November 2011

Jonathan Crowl


Driving Home: An American Journey by Jonathan Raban

Like nearly every resident of the Pacific Northwest, Jonathan Raban hasn't been around long. The England-born author and essayist moved to Seattle some twenty years ago, and much of his writing since has featured the shifting surface of a region and country that are not long departed from their wild existence. Seattle in particular is an urban outpost in a barely settled west, and Raban ultimately identifies with the shallow roots of the city and region, having barely a foothold in this new world he inhabits. 

Raban is an analyst of shifting landscapes. These works form the foundation of Driving Home: An American Journey, a collection of essays written by Raban during his twenty years of American residence. A mix of book reviews, literary analyses, and commissioned essays for newspapers and magazines, all of the works deal, in some manner, with the landscape of America -- one that is not nearly as controlled as we would like to think. Raban visits places where the earth is shifting beneath the feet of individuals and entire towns. He watches the Mississippi River break the chains of human engineering and listens to an old man's lament for the vanishing wilds of the West. Yet he also travels the Western route of Lewis and Clark, which even two hundred years into the past was populated with roadways and the ominous rumbles of Manifest hunger. 

His strongest work is found in the book's namesake, a massive multipart narrative originally published in England's The Independent on Sunday. New to America, Raban leaves his Seattle home in hopes of locating himself in relation to the geography. He visits timber towns hand-tied by increased environmental awareness and passes the humble desert outposts of God-fearing Americans. Along the way Raban uses literature to trace the influence of these landscapes on their inhabitants. His return trip takes him along the Columbia River and the general route of Lewis and Clark, constructing a dialogue between the pair's journal entries and Raban himself. 

Raban is far from the first foreigner to wander around the United States in an attempt to understand the place. In fact, his particular position -- an Englishman driving the country, making conversation in bars and trying to figure out America -- has been performed to commercial success by Bill Bryson, a transplant to England from the plains of Des Moines. Both seek out characters in the same places and fix a quizzical eye on American society. Both also season their stories with wit. But when Bryson gets flustered and retires to his hotel room with a six-pack, Raban presses on in search of answers buried in the bedrock. The result is an illuminating narrative that learns more on research, observation and contemplation than on the author's dependence on creating comedy through himself. Despite similar travels, Bryson's work uses his travels as a backdrop to his own personal narrative.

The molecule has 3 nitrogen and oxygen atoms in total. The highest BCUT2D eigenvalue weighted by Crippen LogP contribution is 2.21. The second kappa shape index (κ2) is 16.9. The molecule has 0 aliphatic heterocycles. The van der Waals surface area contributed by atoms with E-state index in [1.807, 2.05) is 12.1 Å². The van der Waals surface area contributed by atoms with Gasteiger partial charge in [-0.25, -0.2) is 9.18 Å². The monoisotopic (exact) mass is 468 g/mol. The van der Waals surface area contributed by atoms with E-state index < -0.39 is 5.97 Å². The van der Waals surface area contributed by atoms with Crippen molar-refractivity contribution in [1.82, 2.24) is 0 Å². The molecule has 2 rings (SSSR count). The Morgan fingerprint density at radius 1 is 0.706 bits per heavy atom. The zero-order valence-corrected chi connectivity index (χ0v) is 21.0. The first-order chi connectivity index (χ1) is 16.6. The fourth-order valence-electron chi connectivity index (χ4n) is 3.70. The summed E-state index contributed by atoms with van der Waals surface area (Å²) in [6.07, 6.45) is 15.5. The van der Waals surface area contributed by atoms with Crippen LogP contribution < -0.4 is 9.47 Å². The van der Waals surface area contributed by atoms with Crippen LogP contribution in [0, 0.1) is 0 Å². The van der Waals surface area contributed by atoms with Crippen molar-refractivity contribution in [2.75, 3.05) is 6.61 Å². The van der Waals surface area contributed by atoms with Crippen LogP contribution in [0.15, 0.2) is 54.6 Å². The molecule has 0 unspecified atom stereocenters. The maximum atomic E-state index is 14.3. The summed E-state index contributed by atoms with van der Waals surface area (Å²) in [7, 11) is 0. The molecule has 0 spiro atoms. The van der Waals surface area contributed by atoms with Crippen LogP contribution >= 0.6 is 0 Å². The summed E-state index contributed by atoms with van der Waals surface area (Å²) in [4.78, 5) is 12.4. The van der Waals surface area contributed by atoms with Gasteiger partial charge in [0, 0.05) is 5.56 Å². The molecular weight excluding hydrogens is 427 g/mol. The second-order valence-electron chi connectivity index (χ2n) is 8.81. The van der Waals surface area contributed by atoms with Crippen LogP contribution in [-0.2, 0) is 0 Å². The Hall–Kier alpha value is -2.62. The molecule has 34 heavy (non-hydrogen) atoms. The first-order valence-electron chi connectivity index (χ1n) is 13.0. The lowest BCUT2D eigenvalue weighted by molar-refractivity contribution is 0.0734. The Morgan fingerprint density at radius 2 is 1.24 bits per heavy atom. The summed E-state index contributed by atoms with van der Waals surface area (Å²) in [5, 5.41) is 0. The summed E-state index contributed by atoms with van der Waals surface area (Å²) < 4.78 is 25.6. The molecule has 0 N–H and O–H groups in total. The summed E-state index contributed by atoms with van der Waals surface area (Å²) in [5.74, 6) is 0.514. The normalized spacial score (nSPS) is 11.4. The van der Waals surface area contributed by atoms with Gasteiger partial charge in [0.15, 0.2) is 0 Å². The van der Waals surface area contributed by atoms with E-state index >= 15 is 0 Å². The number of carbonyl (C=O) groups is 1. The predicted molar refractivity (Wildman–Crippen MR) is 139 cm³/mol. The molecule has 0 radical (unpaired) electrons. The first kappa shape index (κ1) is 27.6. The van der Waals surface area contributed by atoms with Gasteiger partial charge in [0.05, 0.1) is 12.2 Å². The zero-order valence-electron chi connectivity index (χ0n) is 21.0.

This is all fine and entertaining, but it fails to immerse us in a place the way Raban's work often does. Although Raban places himself in his work, it often serves to improve the reader's understanding of the complicated undercurrents that create surface movement. Raban's essays read like excavation projects, bringing to the surface that which lies deep beneath, and which has been built over and on time and again. This is also true in his essays on books and literature: the first essay, "Introduction: Readings," introduces the reader to the book Seven Types of Ambiguity, by William Empson -- a book that delves beneath the surface meaning of words and passages in famous literature to expose the implied and double meanings, subtext and exquisite craft of great literature. Raban's travels, and his book, read in a similar manner -- while following superficial paths across America's surface, the deeper meanings and explanations come alive, treating the reader to an extra dimension of vision. Raban is a more immediate example of what most of us descend from -- a foreigner in a strange place -- but Raban's perspective shows us more about our inhabited lands than what we might see from our individual, first-person views. It may not be what we expected, but it is home nonetheless, and Driving Home draws us nearer.

Driving Home: An American Journey by Jonathan Raban
ISBN: 978-0307379917
512 Pages